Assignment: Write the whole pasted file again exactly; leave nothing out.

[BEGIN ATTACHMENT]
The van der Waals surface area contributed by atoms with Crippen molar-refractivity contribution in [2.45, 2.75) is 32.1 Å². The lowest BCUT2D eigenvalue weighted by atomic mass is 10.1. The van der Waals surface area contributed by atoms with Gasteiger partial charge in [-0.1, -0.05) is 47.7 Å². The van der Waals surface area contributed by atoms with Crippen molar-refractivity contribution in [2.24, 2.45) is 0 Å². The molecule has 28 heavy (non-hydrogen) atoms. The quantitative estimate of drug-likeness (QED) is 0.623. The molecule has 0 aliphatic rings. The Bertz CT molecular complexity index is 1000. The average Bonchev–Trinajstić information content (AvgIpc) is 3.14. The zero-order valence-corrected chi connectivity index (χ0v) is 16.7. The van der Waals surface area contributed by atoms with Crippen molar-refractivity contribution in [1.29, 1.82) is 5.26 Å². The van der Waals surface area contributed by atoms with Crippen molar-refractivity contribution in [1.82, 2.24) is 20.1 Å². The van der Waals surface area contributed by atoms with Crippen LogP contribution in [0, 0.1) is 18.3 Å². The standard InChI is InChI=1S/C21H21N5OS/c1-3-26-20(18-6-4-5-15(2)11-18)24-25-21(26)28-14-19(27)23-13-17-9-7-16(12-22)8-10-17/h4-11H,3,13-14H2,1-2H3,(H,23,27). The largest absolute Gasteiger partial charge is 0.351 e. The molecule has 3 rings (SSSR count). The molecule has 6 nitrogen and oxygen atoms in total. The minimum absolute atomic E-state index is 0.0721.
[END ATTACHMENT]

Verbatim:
The van der Waals surface area contributed by atoms with Crippen molar-refractivity contribution in [2.45, 2.75) is 32.1 Å². The lowest BCUT2D eigenvalue weighted by atomic mass is 10.1. The van der Waals surface area contributed by atoms with Gasteiger partial charge in [-0.1, -0.05) is 47.7 Å². The van der Waals surface area contributed by atoms with Crippen molar-refractivity contribution in [2.24, 2.45) is 0 Å². The molecule has 28 heavy (non-hydrogen) atoms. The quantitative estimate of drug-likeness (QED) is 0.623. The molecule has 0 aliphatic rings. The Bertz CT molecular complexity index is 1000. The average Bonchev–Trinajstić information content (AvgIpc) is 3.14. The zero-order valence-corrected chi connectivity index (χ0v) is 16.7. The van der Waals surface area contributed by atoms with Crippen molar-refractivity contribution in [1.29, 1.82) is 5.26 Å². The van der Waals surface area contributed by atoms with Crippen molar-refractivity contribution in [1.82, 2.24) is 20.1 Å². The van der Waals surface area contributed by atoms with Crippen LogP contribution in [0, 0.1) is 18.3 Å². The standard InChI is InChI=1S/C21H21N5OS/c1-3-26-20(18-6-4-5-15(2)11-18)24-25-21(26)28-14-19(27)23-13-17-9-7-16(12-22)8-10-17/h4-11H,3,13-14H2,1-2H3,(H,23,27). The largest absolute Gasteiger partial charge is 0.351 e. The molecule has 3 rings (SSSR count). The molecule has 6 nitrogen and oxygen atoms in total. The minimum absolute atomic E-state index is 0.0721.